Impacts of Unsustainable Mahogany Logging in Bolivia and Peru
Roberto F Kometter, Universidad Nacional Agraria La Molina
Martha Martinez, Center for Applied Biodiversity Science, Conservation International
Arthur G Blundell, EGAT Forest Team, USAID
Raymond E Gullison, Hardner & Gullison Associates
Marc K Steininger, Center for Applied Biodiversity Science, Conservation International
Richard E Rice, Center for Applied Biodiversity Science, Conservation International
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Although bigleaf mahogany [Swietenia macrophylla
King (Meliaceae)] is the premier timber species of Latin America, its exploitation is unsustainable because of a pattern of local depletion and shifting supply. We surveyed experts on the status of mahogany in Bolivia and Peru, the world's past and present largest exporters. Bolivia no longer has commercially viable mahogany (trees > 60 cm diameter at breast height) across 79% of its range. In Peru, mahogany's range has shrunk by 50%, and, within a decade, a further 28% will be logged out. Approximately 15% of the mahogany range in these two countries is protected, but low densities and illegal logging mean that this overestimates the extent of mahogany under protection. The international community can support mahogany conservation by funding park management and by encouraging independent verification of the legality of mahogany in trade. Our findings demonstrate that a systematic expert survey can generate reliable and cost-effective information on the status of widespread species of concern and help to inform appropriate management policy.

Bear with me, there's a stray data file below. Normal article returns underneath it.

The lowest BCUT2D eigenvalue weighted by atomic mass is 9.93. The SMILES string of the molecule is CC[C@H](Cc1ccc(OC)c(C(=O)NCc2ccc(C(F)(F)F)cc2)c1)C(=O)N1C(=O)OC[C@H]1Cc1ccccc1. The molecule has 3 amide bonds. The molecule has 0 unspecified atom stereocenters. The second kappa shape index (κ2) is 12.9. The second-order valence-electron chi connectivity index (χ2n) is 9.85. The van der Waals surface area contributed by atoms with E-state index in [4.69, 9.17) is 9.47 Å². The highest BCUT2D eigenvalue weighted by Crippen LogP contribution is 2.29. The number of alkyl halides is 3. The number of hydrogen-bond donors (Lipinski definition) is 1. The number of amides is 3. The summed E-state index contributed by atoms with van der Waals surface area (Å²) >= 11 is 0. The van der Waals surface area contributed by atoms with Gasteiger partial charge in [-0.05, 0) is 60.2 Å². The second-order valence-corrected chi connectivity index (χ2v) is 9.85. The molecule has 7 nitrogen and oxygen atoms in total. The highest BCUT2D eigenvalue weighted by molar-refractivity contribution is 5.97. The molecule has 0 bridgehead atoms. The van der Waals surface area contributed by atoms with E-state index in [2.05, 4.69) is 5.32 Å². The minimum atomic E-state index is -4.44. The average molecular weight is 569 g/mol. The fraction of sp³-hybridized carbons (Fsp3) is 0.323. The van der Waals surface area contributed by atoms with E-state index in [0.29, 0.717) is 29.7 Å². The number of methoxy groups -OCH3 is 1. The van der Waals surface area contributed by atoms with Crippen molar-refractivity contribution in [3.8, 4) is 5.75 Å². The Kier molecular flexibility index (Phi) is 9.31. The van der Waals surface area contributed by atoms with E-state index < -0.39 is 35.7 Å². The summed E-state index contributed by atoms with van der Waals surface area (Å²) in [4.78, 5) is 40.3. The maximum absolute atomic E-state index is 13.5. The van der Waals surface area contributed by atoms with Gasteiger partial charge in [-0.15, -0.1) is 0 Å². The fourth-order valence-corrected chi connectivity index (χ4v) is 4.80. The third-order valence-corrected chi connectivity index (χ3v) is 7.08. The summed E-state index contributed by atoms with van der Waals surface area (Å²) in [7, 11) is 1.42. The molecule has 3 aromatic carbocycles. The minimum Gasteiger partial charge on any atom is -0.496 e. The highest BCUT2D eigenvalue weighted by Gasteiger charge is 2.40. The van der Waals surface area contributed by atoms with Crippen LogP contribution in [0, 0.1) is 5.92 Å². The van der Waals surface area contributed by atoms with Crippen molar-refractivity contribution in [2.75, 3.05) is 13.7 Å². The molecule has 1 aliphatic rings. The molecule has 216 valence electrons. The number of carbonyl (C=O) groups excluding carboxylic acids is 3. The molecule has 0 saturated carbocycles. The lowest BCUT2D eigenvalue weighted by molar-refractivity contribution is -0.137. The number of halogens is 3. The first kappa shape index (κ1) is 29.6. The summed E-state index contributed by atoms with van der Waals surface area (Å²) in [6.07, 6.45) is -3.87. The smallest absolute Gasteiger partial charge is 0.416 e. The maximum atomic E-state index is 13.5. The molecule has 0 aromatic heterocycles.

Bolivia, Latin America, Peru, expert survey, forest conservation, forest inventories, forest regeneration, mahogany, protected areas, questionnaire, range, sustainable forestry
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